There is no doubt that the advent of trail cameras has changed the way we scout. They give you the ability to see what is happening in your favorite hunting areas without having to spend hours in the field educating deer to your presence. It wasn’t all that long ago that hunters got excited about simply getting a few photos of deer, but now that they have been around for a while, cameras have become tools for intense scouting and even herd management.
Scouting with trail cameras in late summer requires different tactics than what you would use as the rut begins in late October and early November. For the most part deer will be a little less active and locating your camera as close to a regularly-used food or water source is paramount. Bucks in particular limit their movement and will typically be found very near where they are feeding. During this time of year, aiming cameras over areas that typically produce for you during the rut will yield few results. We will cover using trail cameras during the rut in a future article as it requires a different approach.
Heavy trails leading from bedding to feeding areas tend to produce well as do natural pinch-points where deer have narrow areas of cover for getting around. Open areas that surround grain fields tend to serve as natural funnels and you can typically count on getting a lot of photos.
It is important to remember that early season scouting is most useful when simply trying to get a better understanding of the number and quality of deer on the property that you are hunting. While it can be helpful when trying to pattern deer on their feeding patterns, expect that very shortly into the season mature bucks will tend to deviate from their summer routines in favor of establishing their core areas that will also serve as fertile breeding ground. In other words, there is no need to panic when that trophy buck you have been getting photos of suddenly disappears. Chances are he didn’t go far, but has simply changed the way he uses the area he is living in. Remember, priorities steadily change for bucks from feeding to breeding as the calendar flips through mid-October through early November.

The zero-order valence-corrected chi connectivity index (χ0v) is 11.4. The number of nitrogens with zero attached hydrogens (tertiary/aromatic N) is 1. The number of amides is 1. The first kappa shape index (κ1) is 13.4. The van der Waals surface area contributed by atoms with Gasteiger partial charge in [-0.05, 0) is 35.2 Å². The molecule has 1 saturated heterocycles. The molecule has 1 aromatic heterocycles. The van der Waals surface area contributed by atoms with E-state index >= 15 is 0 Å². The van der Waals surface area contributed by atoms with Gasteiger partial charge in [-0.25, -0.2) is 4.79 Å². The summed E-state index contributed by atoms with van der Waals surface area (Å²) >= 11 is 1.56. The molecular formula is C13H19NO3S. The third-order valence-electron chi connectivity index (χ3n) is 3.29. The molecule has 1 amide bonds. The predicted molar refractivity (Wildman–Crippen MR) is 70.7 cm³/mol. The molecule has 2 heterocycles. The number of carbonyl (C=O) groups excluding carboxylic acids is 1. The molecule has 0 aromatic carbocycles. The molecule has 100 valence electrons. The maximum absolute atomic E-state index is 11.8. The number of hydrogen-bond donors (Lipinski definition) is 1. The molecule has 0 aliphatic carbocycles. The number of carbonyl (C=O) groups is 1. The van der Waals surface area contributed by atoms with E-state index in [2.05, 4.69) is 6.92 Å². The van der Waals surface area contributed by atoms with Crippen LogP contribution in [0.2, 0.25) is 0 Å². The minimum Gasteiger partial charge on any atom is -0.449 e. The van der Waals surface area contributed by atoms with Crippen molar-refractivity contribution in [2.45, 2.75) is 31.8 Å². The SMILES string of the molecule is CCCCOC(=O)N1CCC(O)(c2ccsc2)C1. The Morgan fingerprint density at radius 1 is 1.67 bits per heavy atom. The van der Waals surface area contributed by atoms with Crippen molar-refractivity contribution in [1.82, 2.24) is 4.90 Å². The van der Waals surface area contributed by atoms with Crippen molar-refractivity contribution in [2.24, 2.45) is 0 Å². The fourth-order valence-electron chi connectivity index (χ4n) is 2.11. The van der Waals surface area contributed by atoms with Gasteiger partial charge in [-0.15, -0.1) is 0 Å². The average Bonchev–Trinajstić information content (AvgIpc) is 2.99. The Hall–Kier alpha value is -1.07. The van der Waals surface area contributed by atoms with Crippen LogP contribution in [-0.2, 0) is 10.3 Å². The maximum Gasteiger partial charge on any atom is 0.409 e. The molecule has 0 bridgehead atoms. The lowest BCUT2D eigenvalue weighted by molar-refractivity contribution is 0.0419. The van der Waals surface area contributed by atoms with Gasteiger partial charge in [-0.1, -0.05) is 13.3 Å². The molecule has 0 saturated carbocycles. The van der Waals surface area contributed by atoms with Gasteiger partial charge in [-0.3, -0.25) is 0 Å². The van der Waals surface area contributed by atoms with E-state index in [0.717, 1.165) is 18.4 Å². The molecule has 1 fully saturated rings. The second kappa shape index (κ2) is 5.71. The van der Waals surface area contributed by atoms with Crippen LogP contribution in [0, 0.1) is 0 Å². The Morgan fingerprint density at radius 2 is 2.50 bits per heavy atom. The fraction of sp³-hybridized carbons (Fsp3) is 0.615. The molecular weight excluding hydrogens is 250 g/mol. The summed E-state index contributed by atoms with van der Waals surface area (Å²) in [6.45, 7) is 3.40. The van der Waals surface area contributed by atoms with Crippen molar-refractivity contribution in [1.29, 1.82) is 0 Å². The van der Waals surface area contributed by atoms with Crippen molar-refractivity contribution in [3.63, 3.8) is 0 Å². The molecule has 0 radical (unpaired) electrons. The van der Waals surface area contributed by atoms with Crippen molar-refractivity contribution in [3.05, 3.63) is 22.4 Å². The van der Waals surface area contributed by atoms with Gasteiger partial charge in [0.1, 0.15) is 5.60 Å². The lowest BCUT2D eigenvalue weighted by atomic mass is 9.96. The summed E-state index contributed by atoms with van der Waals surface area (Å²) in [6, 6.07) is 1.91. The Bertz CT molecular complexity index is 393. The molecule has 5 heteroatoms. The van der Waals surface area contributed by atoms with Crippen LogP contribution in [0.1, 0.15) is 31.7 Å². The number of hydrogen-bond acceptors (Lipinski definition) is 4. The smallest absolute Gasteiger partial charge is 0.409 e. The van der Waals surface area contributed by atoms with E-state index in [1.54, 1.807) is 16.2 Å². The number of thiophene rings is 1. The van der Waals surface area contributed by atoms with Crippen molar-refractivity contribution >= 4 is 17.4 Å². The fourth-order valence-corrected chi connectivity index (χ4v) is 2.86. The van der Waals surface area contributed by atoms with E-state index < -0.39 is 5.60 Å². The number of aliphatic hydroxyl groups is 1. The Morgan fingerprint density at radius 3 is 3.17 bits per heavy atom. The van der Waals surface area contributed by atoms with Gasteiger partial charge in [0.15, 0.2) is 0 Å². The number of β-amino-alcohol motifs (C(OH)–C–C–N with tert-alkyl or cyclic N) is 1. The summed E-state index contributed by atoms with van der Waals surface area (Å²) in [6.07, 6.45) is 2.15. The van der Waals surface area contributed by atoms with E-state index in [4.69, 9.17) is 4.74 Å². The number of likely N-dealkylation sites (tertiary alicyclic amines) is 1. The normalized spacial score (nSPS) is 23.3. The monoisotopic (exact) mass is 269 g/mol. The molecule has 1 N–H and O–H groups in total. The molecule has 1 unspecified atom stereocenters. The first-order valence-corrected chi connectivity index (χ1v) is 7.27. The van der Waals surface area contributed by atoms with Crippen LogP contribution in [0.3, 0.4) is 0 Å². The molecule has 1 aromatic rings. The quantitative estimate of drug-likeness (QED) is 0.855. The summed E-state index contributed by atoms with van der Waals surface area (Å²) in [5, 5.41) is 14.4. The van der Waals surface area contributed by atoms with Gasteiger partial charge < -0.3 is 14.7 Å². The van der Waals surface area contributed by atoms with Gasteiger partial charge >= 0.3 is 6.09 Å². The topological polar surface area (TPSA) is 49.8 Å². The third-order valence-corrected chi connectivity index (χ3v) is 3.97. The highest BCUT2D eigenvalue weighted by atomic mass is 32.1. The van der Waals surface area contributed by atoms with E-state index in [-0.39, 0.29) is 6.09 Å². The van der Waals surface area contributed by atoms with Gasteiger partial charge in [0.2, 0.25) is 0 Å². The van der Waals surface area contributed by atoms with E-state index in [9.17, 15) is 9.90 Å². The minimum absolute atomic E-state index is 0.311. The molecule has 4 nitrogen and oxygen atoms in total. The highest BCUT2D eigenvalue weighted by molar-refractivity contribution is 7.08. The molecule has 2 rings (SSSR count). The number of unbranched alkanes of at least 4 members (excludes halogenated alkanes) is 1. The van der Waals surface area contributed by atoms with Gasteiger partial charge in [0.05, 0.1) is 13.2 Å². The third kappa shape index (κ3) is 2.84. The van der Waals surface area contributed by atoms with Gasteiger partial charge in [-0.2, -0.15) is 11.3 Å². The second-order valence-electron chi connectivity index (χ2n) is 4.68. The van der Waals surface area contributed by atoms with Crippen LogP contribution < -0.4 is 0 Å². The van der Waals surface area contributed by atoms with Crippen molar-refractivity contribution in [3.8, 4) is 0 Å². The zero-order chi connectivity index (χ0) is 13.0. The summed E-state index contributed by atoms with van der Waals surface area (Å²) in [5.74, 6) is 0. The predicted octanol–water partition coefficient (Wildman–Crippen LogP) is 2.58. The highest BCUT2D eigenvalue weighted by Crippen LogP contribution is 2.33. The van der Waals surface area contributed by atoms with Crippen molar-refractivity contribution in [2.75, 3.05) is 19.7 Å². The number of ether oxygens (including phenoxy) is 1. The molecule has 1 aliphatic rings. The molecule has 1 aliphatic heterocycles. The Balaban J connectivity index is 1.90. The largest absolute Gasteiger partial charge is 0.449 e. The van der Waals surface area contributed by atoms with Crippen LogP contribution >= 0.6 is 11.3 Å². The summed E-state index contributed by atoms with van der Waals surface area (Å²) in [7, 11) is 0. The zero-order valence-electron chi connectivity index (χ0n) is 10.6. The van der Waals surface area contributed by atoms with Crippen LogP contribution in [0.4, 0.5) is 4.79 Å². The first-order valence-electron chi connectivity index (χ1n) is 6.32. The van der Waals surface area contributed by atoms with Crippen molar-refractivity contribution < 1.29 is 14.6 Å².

Do your best to fight the urge of checking your cameras too often so as to not educate the deer on your presence. Deer can become quite good at patterning the movements of people. In most cases you won’t want to set your camera in the exact spot that you plan to hunt from as minimizing human scent and activity will pay dividends. Long-life batteries are best to avoid camera failure, and in terms of the best cameras to use, the old rule-of-thumb of getting what you pay for applies.
Scouting with trail cameras has added a lot of excitement to scouting deer as it gives hunters a good understanding of the number and quality of deer available on the property they hunt. It also allows for focusing on a particular animal and limits the possibility of shooting an animal that you did not intend to due to the excitement of the moment. Hopefully this article will help increase your odds of success this season. And who knows? You might even end up with a photo of the trophy buck you eventually take later this fall adding even more excitement to the experience.
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